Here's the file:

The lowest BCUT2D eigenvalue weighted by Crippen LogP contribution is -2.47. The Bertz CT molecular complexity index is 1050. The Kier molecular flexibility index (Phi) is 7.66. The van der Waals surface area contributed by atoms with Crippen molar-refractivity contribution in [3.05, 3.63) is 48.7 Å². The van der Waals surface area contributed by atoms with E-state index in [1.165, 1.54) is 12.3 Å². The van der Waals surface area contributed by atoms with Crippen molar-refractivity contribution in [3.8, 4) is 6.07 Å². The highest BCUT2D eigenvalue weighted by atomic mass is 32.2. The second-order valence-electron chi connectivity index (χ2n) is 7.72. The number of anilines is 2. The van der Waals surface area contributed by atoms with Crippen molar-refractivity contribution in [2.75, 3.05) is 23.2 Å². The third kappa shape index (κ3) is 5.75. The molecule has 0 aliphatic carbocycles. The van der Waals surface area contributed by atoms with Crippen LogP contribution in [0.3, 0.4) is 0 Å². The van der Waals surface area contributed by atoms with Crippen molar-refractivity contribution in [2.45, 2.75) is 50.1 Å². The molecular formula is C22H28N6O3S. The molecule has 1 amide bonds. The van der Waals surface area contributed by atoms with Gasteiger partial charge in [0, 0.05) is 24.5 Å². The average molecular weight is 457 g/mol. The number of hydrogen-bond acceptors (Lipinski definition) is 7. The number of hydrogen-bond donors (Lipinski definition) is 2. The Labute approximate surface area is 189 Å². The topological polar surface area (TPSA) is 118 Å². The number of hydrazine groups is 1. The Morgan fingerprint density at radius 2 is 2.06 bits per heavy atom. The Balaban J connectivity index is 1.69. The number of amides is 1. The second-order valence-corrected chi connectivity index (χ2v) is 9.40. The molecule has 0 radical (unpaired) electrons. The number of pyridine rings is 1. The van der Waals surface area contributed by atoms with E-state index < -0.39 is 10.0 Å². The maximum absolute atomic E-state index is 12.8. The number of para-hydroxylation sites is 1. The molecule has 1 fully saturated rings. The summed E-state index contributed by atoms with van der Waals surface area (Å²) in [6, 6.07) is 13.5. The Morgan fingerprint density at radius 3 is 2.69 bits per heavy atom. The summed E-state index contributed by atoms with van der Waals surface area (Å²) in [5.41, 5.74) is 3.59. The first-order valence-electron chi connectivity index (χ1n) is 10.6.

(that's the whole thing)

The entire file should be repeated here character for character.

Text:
The lowest BCUT2D eigenvalue weighted by Crippen LogP contribution is -2.47. The Bertz CT molecular complexity index is 1050. The Kier molecular flexibility index (Phi) is 7.66. The van der Waals surface area contributed by atoms with Crippen molar-refractivity contribution in [3.05, 3.63) is 48.7 Å². The van der Waals surface area contributed by atoms with E-state index in [1.165, 1.54) is 12.3 Å². The van der Waals surface area contributed by atoms with Crippen molar-refractivity contribution in [3.8, 4) is 6.07 Å². The highest BCUT2D eigenvalue weighted by atomic mass is 32.2. The second-order valence-electron chi connectivity index (χ2n) is 7.72. The number of anilines is 2. The van der Waals surface area contributed by atoms with Crippen molar-refractivity contribution in [2.75, 3.05) is 23.2 Å². The third kappa shape index (κ3) is 5.75. The molecule has 0 aliphatic carbocycles. The van der Waals surface area contributed by atoms with Crippen LogP contribution in [0.3, 0.4) is 0 Å². The van der Waals surface area contributed by atoms with Crippen molar-refractivity contribution in [2.45, 2.75) is 50.1 Å². The molecular formula is C22H28N6O3S. The molecule has 1 amide bonds. The van der Waals surface area contributed by atoms with Gasteiger partial charge in [0, 0.05) is 24.5 Å². The average molecular weight is 457 g/mol. The number of hydrogen-bond acceptors (Lipinski definition) is 7. The number of hydrogen-bond donors (Lipinski definition) is 2. The Labute approximate surface area is 189 Å². The topological polar surface area (TPSA) is 118 Å². The number of hydrazine groups is 1. The Morgan fingerprint density at radius 2 is 2.06 bits per heavy atom. The Balaban J connectivity index is 1.69. The number of amides is 1. The second-order valence-corrected chi connectivity index (χ2v) is 9.40. The molecule has 0 radical (unpaired) electrons. The number of pyridine rings is 1. The van der Waals surface area contributed by atoms with E-state index < -0.39 is 10.0 Å². The maximum absolute atomic E-state index is 12.8. The number of para-hydroxylation sites is 1. The molecule has 1 fully saturated rings. The summed E-state index contributed by atoms with van der Waals surface area (Å²) in [6, 6.07) is 13.5. The Morgan fingerprint density at radius 3 is 2.69 bits per heavy atom. The summed E-state index contributed by atoms with van der Waals surface area (Å²) in [5.41, 5.74) is 3.59. The first-order valence-electron chi connectivity index (χ1n) is 10.6.